Topic:   MOTION TO ADJOURN UNDER S.O. 26 FISHERIES ALLEGED REFUSAL OF GOVERNMENT TO PROTECT MARINE RESOURCES TO EDGE OF CONTINENTAL SHELF
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LIB

James Alexander Jerome (Speaker of the House of Commons)

Liberal

Mr. Speaker:

In accordance with the provisions of the Standing Order, the hon. member has been good enough to give the Chair notice of his intention to bring forward this emergency motion. He will be aware, as will all hon. members, that the subject which is the content of the motion is one which has been debated a number of times since he and I became colleagues in the House of Commons and, I presume, for many years before that. It has been the subject of considerable debate, difficulty and disagreement. There has been discussion about the acceptability of different limits. The matter has been the subject of controversy at several Law of the Sea conferences. It is one of great importance and concern, but because of its continuing nature, its complexity and the extent to which it has been discussed in this House and by other distinguished bodies, I would have to consider it one which cannot be the subject of a motion at this time under Standing Order 26.

Order Paper Questions

Topic:   MOTION TO ADJOURN UNDER S.O. 26 FISHERIES ALLEGED REFUSAL OF GOVERNMENT TO PROTECT MARINE RESOURCES TO EDGE OF CONTINENTAL SHELF
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ROUTINE PROCEEDINGS


July 21, 1975


QUESTIONS ON THE ORDER PAPER


(Questions answered orally are indicated by an asterisk.)


LIB

Charles Robert Turner (Parliamentary Secretary to the Minister of Public Works; Parliamentary Secretary to the Minister of State for Science and Technology)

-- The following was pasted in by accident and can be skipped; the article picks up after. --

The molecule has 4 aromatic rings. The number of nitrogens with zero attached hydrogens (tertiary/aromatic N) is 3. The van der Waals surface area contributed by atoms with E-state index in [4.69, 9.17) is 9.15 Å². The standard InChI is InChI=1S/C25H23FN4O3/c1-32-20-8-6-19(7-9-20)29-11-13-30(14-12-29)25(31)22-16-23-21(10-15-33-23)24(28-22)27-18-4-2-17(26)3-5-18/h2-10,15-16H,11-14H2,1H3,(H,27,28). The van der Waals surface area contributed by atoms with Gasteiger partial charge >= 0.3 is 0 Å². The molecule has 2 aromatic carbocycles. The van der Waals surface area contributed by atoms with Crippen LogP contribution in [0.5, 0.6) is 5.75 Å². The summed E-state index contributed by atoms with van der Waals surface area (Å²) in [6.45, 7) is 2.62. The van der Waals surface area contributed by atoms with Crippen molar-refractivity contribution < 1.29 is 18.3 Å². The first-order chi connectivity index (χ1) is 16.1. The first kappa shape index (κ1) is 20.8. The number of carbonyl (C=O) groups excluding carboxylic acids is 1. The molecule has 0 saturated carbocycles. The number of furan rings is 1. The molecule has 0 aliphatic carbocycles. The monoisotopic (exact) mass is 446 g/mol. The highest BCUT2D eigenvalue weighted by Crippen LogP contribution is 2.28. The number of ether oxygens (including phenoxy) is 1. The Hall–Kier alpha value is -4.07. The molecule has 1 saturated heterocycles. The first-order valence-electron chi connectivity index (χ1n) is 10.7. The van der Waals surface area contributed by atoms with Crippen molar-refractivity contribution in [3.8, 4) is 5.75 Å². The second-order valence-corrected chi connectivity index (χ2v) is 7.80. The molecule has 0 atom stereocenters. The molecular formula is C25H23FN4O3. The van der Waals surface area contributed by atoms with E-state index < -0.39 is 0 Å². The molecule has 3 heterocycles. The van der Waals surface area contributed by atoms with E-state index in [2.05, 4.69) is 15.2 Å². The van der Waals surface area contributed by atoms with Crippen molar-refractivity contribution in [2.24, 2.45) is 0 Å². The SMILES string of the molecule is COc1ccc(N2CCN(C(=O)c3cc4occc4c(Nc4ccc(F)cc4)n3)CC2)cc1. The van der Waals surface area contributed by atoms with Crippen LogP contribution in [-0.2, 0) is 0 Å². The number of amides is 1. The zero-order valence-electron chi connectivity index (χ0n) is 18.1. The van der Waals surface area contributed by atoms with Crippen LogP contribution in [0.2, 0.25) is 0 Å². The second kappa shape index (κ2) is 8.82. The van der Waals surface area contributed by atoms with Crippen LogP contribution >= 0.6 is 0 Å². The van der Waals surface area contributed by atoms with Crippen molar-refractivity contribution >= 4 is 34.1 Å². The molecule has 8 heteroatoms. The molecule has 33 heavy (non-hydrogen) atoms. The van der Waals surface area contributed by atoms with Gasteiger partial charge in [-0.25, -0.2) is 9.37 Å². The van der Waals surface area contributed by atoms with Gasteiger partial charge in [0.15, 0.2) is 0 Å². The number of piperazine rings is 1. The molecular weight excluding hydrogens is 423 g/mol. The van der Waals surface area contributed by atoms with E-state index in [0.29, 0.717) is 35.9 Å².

Liberal

Mr. Charles Turner (Parliamentary Secretary to Minister of Public Works):

Mr. Speaker, the following questions will be answered today: 32, 1,838, 2,504, 2,520, 2,575, 2,592, 2,595, 2,790, 2,794, 2,806, 2,865, and 2,866.

If question No. 2,695 could be made an order for return, this return would be tabled immediately.

I ask, Mr. Speaker, that the remaining questions be allowed to stand.

Topic:   ROUTINE PROCEEDINGS
Subtopic:   QUESTIONS ON THE ORDER PAPER
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PC

Mr. Cossitt

Progressive Conservative

1. In regard to the trip by the Prime Minister commencing April 25, 1974 to certain places in Ontario including the Ontario Liberal Party annual meeting in Sudbury (a) what specific government aircraft were used for any aspects of transportation and, in each case, what is the cost per hour of keeping such an aircraft in the air including fuel, salaries and all other factors (b) where did each flight begin and terminate and what are the names and functions of all persons who travelled in the plane carrying the Prime Minister and in any other accompanying government-owned aircraft?

2. Will the Prime Minister discontinue using government-owned aircraft at public expense for purposes of political or personal travel and (a) if so, on what date (b) if not, for what reason?

Topic:   ROUTINE PROCEEDINGS
Subtopic:   QUESTIONS ON THE ORDER PAPER
Sub-subtopic:   TRIPS BY PRIME MINISTER IN ONTARIO-USE OF GOVERNMENT AIRCRAFT
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LIB